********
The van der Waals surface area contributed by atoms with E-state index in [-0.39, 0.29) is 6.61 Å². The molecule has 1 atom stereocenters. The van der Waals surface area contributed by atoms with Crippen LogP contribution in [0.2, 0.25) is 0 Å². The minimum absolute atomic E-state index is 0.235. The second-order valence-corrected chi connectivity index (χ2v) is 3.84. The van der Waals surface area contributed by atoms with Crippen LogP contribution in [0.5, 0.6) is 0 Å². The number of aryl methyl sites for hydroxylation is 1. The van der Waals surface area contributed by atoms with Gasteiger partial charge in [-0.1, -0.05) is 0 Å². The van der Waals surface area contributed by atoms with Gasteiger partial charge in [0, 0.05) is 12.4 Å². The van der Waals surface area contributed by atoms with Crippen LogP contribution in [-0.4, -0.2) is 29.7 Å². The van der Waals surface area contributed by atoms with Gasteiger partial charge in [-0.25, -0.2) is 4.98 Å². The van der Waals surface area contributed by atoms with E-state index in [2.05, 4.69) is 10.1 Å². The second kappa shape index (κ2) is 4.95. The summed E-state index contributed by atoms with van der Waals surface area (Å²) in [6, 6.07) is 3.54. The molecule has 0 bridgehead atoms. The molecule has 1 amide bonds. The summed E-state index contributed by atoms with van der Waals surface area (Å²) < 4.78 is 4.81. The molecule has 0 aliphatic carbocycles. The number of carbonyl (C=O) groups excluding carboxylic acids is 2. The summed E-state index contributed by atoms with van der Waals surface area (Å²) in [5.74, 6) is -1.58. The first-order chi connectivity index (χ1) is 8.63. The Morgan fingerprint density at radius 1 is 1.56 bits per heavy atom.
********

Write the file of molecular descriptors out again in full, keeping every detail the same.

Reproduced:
The van der Waals surface area contributed by atoms with E-state index in [-0.39, 0.29) is 6.61 Å². The molecule has 1 atom stereocenters. The van der Waals surface area contributed by atoms with Crippen LogP contribution in [0.2, 0.25) is 0 Å². The minimum absolute atomic E-state index is 0.235. The second-order valence-corrected chi connectivity index (χ2v) is 3.84. The van der Waals surface area contributed by atoms with Crippen LogP contribution in [0.5, 0.6) is 0 Å². The number of aryl methyl sites for hydroxylation is 1. The van der Waals surface area contributed by atoms with Gasteiger partial charge in [-0.1, -0.05) is 0 Å². The van der Waals surface area contributed by atoms with Gasteiger partial charge in [0, 0.05) is 12.4 Å². The van der Waals surface area contributed by atoms with Crippen LogP contribution in [-0.4, -0.2) is 29.7 Å². The van der Waals surface area contributed by atoms with Gasteiger partial charge in [-0.25, -0.2) is 4.98 Å². The van der Waals surface area contributed by atoms with E-state index in [2.05, 4.69) is 10.1 Å². The second kappa shape index (κ2) is 4.95. The summed E-state index contributed by atoms with van der Waals surface area (Å²) in [6, 6.07) is 3.54. The molecule has 0 bridgehead atoms. The molecule has 1 amide bonds. The summed E-state index contributed by atoms with van der Waals surface area (Å²) < 4.78 is 4.81. The molecule has 0 aliphatic carbocycles. The number of carbonyl (C=O) groups excluding carboxylic acids is 2. The summed E-state index contributed by atoms with van der Waals surface area (Å²) in [5.74, 6) is -1.58. The first-order chi connectivity index (χ1) is 8.63. The Morgan fingerprint density at radius 1 is 1.56 bits per heavy atom.